Why Windows 8 is going to be rubbish: Lowry’s Law.

WA screenshot of Windows 8 Metroindows 8 is going to fail. It’s going to be widely criticised, and it’ll frustrate and annoy people intensely, likely driving lots of consumers to Apple.

But “Why?”, I hear you cry. It’s nothing to do with the software itself, but due to Lowry’s law, an immutable law of Windows releases.

In with the new

Before I carry on, a little explanation for those of you not addicted to tech blogs. Windows 8 is the latest release of the Windows operating system. Microsoft have just released the “Consumer Preview” version, which is a free to download, draft version of the software.

The result of this is that millions of people have had a chance to play around with Windows 8.

There have been lots of changes under the hood in Windows 8, but by far the most noticeable to users is the change to two competing interfaces. Most of you will be very familiar with the normal Windows desktop – icons on a background, with the Start Menu, and a taskbar along the bottom. The Start Menu has now been killed off, and replaced with “Metro” – the colourful boxes you can see above on the right.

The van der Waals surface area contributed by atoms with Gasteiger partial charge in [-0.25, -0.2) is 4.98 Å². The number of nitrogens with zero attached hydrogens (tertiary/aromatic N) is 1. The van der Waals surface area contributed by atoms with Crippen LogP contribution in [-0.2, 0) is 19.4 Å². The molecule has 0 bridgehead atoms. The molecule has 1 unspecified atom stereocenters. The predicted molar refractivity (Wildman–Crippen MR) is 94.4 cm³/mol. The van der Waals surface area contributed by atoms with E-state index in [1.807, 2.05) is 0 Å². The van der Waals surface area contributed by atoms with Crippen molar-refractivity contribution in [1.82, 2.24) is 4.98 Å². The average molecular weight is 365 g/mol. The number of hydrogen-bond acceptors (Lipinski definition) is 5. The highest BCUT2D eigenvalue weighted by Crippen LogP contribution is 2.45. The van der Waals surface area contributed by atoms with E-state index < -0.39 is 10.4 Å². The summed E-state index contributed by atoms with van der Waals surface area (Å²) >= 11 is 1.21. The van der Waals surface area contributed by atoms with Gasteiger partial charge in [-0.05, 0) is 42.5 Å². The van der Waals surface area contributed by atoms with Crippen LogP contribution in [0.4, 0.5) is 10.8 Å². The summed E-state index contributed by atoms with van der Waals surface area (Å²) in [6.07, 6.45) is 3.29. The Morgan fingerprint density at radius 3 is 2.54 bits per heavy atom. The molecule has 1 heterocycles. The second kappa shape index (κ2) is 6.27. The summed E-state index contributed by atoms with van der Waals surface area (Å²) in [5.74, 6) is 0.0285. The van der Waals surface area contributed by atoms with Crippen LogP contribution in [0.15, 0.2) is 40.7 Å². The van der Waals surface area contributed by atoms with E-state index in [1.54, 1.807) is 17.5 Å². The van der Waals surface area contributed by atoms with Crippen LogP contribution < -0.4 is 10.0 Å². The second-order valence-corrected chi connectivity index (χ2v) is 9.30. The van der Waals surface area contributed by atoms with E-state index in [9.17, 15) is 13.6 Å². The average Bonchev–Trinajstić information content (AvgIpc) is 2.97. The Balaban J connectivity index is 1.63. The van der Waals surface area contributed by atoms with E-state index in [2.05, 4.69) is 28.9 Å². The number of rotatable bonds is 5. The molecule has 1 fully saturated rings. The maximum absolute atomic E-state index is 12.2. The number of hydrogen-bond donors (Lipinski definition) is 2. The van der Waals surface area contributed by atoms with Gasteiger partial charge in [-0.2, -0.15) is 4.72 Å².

To hate or not to hate

Reactions have been mixed, with pretty negative reviews from a lot of high profile blogs. Statements such as “It’s going to be an utter nightmare“, “a failure to learn from mistakes of Vista” and “like two very different operating systems trying to be one” lead to some concerns. A former Microsoft employee has created a website called FixingWindows8.com, a site that’s been so popular I’ve not yet been able to load it, due to the traffic crashing the server.

Perhaps the worst indictment is that of tech guru Chris Pirillo’s non tech-savvy father. Here is a video of him totally failing to work out how to use Windows 8:

[iframe src=”http://www.youtube.com/embed/v4boTbv9_nU” width=”100%” height=”427″]

Personally, I installed the Consumer Preview, and used it for around an hour. I found the two interfaces completely contradictatory, and time wasting. I found nothing of value in Metro, and the loss of the Start Menu a devastating hit to the efficiency of my workflow. I couldn’t cope with trying it any longer than that, and immediately uninstalled it.